Shrimp is the United States’ top-sell­ing seafood, with the av­er­age con­sumer eat­ing 4.4 pounds of it per year. As ocean stocks have de­clined from over­fish­ing and pol­lu­tion, farm­ing it has be­come a big busi­ness, over­tak­ing wild har­vest­ing in 2007.

Tra­di­tional shrimp farms are built on coast­lines that have a ready sup­ply of salt­wa­ter to fill open ponds. In­land shrimp farm­ing has been evolv­ing, but pro­duc­tion has been in­con­sis­tent and com­pa­nies have had to stock their ponds at low den­sity due to wa­ter treat­ments that in­tro­duce bac­te­ria and cloud the wa­ter.

“The rea­son we’re here, (why) we stayed with it, is we al­ways knew the mar­ket and the need,” Easter­ling said. “What we have here is phe­nom­e­nal. It an­swers all the prob­lems in the in­dus­try as far as rais­ing aquatic species in­doors.”

Texas leads in U.S. shrimp cul­ti­va­tion. But that pro­duc­tion has de­clined, from a 2003 peak of 9 mil­lion pounds val­ued at about $18 mil­lion to be­tween 2.5 mil­lion and 2.9 mil­lion pounds per year. Texas shrimp farms in 2016 gen­er­ated rev­enue of about $8.3 mil­lion.

Aqua­cul­ture con­sul­tant Granvil Treece said the farms have taken hits from young shrimp not sur­viv­ing the trans­port or ac­cli­mat­ing to man-made en­vi­ron­ments. Fewer than half make it to mar­ket. Bow­ers Shrimp Farm, which op­er­ates the state’s largest shrimp farm, near Matagorda Bay, had the state’s high­est sur­vival rate at 54 per­cent.

It’s the same for farms around the world. And even when the lar­vae take, shrimp in all pro­duc­ing coun­tries have fre­quently suc­cumbed to dis­ease out­breaks. There also are con­cerns about aqua­cul­ture op­er­a­tions dam­ag­ing estuaries and con­tam­i­nat­ing nat­u­ral fish­eries with toxic out­flows.

A 1999 dis­ease out­break in Ecuador nearly wiped out that na­tion’s shrimp farm in­dus­try, as well as some 100,000 jobs. Mex­ico in 2016 suf­fered dev­as­tat­ing losses to dis­ease and pre­ma­ture har­vest.

Many in the in­dus­try thought they’d found the so­lu­tion with biofloc, a wa­ter-fil­tra­tion method that uses pro­bi­otics to help neu­tral­ize bad bac­te­ria. But af­ter six years and an in­vest­ment of $15 mil­lion, Nat­u­ral Shrimp’s lead­ers con­cluded biofloc didn’t meet the needs of their high-den­sity busi­ness plan.

One week they’d sell out their shrimp at the Pearl Farm­ers Mar­ket, the next they’d be noshows. Har­vests would, within a few days, drop from 1,000 pounds to 40 as bac­te­ria quickly pro­lif­er­ated.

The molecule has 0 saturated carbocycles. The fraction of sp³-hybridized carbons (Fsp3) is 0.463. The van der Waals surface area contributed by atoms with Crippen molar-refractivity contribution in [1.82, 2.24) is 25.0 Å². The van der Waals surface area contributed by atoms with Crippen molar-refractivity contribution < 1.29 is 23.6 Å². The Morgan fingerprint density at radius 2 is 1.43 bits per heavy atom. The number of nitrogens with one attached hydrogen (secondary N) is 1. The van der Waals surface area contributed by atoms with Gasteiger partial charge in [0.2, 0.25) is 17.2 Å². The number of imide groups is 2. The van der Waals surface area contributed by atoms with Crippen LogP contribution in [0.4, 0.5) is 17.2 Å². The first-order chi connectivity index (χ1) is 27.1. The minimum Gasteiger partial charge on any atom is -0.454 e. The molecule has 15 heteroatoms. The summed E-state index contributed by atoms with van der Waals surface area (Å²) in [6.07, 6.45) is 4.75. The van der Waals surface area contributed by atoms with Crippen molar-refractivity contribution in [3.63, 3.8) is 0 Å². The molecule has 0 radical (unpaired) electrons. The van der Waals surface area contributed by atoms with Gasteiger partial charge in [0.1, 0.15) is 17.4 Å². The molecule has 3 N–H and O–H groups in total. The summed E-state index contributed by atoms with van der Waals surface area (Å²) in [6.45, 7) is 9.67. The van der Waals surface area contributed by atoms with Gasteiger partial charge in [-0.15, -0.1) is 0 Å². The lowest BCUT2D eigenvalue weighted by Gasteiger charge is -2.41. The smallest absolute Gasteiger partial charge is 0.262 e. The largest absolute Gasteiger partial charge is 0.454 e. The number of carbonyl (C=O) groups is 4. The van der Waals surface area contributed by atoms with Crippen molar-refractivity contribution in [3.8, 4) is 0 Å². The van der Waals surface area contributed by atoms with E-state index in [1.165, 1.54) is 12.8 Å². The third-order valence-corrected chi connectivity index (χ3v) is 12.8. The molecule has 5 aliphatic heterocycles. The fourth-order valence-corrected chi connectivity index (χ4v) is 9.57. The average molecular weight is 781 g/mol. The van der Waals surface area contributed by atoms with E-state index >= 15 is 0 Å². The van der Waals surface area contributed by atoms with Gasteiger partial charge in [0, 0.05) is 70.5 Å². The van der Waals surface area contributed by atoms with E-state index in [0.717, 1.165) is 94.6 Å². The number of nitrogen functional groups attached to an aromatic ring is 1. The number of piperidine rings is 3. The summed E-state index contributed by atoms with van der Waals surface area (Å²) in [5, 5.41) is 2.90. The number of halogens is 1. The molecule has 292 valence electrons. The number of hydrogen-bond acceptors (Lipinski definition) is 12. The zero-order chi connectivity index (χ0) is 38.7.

“We would have tanks full, and then we’d start hav­ing them die off,” Easter­ling said. By the time they no­ticed the first few dead ones, it was too late.

While Nat­u­ral Shrimp won’t har­vest the cur­rent tank un­til mid-to-late Fe­bru­ary, the goal for the 30,000-square-foot fa­cil­ity is 4,000 pounds of shrimp a month. The aim is to pro­duce 7,000 pounds each week once the new tanks are op­er­a­tional, send­ing truck­loads rum­bling past neigh­bor­ing corn, cot­ton and sun­flower fields to buy­ers like Michael Scott, the cor­po­rate chef at Rose­wood Texas Raised Wagyu Beef.

Scott first came across the shrimp about a decade ago at a Dal­las food show. He has since be­come a Nat­u­ral Shrimp share­holder.

“I thought they were Hawai­ian blues,” a va­ri­ety of shrimp, he said. “I walked over, snapped the head off and I bit into the tail raw . ... I said, ‘This is but­tery — this is very clean.’ I said this is like the ‘Kobe beef of shrimp.’ ”

Pho­tos by Wil­liam Luther / Staff pho­tog­ra­pher

Nat­u­ralShrimp Pres­i­dent Ger­ald Easter­ling, left, and Michael Pineda ex­am­ine al­most-mar­ket-ready shrimp in their La­Coste pro­duc­tion fa­cil­ity. Sur­vival rates at the fa­cil­ity are sur­pass­ing ex­pec­ta­tions and could wind up be­ing well above the 50 per­cent rate con­sid­ered notable in the in­dus­try.

In La­Coste, south­west of San An­to­nio, the com­pany seeks to ful­fill the needs of metropoli­tan ar­eas that are teem­ing with mar­kets clam­or­ing for chem­i­cal­free, nev­er­frozen shrimp.

Wil­liam Luther / Staff pho­tog­ra­pher

At Nat­u­ralShrimp, the sea crea­tures are raised in 65,000-gal­lon in­door tanks. A patented sys­tem uses elec­tri­cal cur­rents to de­stroy the bac­te­ria and ef­flu­ent that typ­i­cally de­stroy shrimp crops.